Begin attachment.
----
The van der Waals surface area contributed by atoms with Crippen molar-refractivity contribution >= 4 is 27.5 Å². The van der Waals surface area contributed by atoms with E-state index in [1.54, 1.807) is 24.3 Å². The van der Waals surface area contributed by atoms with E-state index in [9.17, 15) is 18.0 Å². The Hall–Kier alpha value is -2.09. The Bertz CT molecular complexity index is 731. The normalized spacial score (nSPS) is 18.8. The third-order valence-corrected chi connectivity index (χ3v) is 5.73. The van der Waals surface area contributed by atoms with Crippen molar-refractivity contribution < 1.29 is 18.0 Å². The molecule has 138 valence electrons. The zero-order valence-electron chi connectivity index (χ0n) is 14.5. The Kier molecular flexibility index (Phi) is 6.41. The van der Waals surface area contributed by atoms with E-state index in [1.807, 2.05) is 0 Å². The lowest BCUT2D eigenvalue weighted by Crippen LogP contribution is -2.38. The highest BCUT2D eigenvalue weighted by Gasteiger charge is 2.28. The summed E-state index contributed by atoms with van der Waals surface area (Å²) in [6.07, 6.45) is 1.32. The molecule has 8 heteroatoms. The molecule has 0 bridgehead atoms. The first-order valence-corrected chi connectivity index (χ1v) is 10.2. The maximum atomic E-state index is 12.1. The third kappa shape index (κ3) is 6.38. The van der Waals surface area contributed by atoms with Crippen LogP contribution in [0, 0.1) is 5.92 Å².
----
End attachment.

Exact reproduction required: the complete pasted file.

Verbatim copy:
The van der Waals surface area contributed by atoms with Crippen molar-refractivity contribution >= 4 is 27.5 Å². The van der Waals surface area contributed by atoms with E-state index in [1.54, 1.807) is 24.3 Å². The van der Waals surface area contributed by atoms with E-state index in [9.17, 15) is 18.0 Å². The Hall–Kier alpha value is -2.09. The Bertz CT molecular complexity index is 731. The normalized spacial score (nSPS) is 18.8. The third-order valence-corrected chi connectivity index (χ3v) is 5.73. The van der Waals surface area contributed by atoms with Crippen molar-refractivity contribution < 1.29 is 18.0 Å². The molecule has 138 valence electrons. The zero-order valence-electron chi connectivity index (χ0n) is 14.5. The Kier molecular flexibility index (Phi) is 6.41. The van der Waals surface area contributed by atoms with E-state index in [1.807, 2.05) is 0 Å². The lowest BCUT2D eigenvalue weighted by Crippen LogP contribution is -2.38. The highest BCUT2D eigenvalue weighted by Gasteiger charge is 2.28. The summed E-state index contributed by atoms with van der Waals surface area (Å²) in [6.07, 6.45) is 1.32. The molecule has 8 heteroatoms. The molecule has 0 bridgehead atoms. The first-order valence-corrected chi connectivity index (χ1v) is 10.2. The maximum atomic E-state index is 12.1. The third kappa shape index (κ3) is 6.38. The van der Waals surface area contributed by atoms with Crippen LogP contribution in [0, 0.1) is 5.92 Å².